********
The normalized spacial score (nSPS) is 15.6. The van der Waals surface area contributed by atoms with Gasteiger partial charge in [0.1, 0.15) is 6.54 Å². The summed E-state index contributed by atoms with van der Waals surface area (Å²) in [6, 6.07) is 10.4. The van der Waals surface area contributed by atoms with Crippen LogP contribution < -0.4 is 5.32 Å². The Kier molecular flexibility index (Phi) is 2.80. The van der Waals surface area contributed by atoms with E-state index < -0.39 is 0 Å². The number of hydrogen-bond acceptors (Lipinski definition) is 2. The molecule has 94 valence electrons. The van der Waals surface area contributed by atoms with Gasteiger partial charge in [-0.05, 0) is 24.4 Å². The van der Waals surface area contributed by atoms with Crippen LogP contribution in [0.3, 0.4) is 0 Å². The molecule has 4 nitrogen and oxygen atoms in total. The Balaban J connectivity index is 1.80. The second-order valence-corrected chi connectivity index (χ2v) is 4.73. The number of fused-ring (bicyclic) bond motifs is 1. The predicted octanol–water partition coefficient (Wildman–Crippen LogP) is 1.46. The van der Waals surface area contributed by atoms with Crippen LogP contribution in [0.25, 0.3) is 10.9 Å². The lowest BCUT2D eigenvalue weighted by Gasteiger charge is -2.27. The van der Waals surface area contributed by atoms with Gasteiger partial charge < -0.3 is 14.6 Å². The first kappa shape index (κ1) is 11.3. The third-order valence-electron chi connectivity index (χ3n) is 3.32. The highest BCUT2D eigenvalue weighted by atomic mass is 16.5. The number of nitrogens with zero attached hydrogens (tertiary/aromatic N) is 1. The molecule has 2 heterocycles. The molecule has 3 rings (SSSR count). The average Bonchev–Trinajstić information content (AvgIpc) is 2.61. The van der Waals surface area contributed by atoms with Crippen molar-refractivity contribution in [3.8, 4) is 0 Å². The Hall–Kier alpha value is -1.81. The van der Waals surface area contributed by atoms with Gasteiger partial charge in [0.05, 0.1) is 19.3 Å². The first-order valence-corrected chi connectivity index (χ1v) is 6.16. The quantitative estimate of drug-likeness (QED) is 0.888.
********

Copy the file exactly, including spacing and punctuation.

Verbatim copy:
The normalized spacial score (nSPS) is 15.6. The van der Waals surface area contributed by atoms with Gasteiger partial charge in [0.1, 0.15) is 6.54 Å². The summed E-state index contributed by atoms with van der Waals surface area (Å²) in [6, 6.07) is 10.4. The van der Waals surface area contributed by atoms with Crippen LogP contribution < -0.4 is 5.32 Å². The Kier molecular flexibility index (Phi) is 2.80. The van der Waals surface area contributed by atoms with E-state index < -0.39 is 0 Å². The number of hydrogen-bond acceptors (Lipinski definition) is 2. The molecule has 94 valence electrons. The van der Waals surface area contributed by atoms with Gasteiger partial charge in [-0.05, 0) is 24.4 Å². The van der Waals surface area contributed by atoms with Crippen LogP contribution in [0.3, 0.4) is 0 Å². The molecule has 4 nitrogen and oxygen atoms in total. The Balaban J connectivity index is 1.80. The second-order valence-corrected chi connectivity index (χ2v) is 4.73. The number of fused-ring (bicyclic) bond motifs is 1. The predicted octanol–water partition coefficient (Wildman–Crippen LogP) is 1.46. The van der Waals surface area contributed by atoms with Crippen LogP contribution in [0.25, 0.3) is 10.9 Å². The lowest BCUT2D eigenvalue weighted by Gasteiger charge is -2.27. The van der Waals surface area contributed by atoms with Gasteiger partial charge < -0.3 is 14.6 Å². The first kappa shape index (κ1) is 11.3. The third-order valence-electron chi connectivity index (χ3n) is 3.32. The highest BCUT2D eigenvalue weighted by atomic mass is 16.5. The number of nitrogens with zero attached hydrogens (tertiary/aromatic N) is 1. The molecule has 2 heterocycles. The molecule has 3 rings (SSSR count). The average Bonchev–Trinajstić information content (AvgIpc) is 2.61. The van der Waals surface area contributed by atoms with Crippen molar-refractivity contribution in [3.8, 4) is 0 Å². The Hall–Kier alpha value is -1.81. The van der Waals surface area contributed by atoms with Gasteiger partial charge in [0.05, 0.1) is 19.3 Å². The first-order valence-corrected chi connectivity index (χ1v) is 6.16. The quantitative estimate of drug-likeness (QED) is 0.888.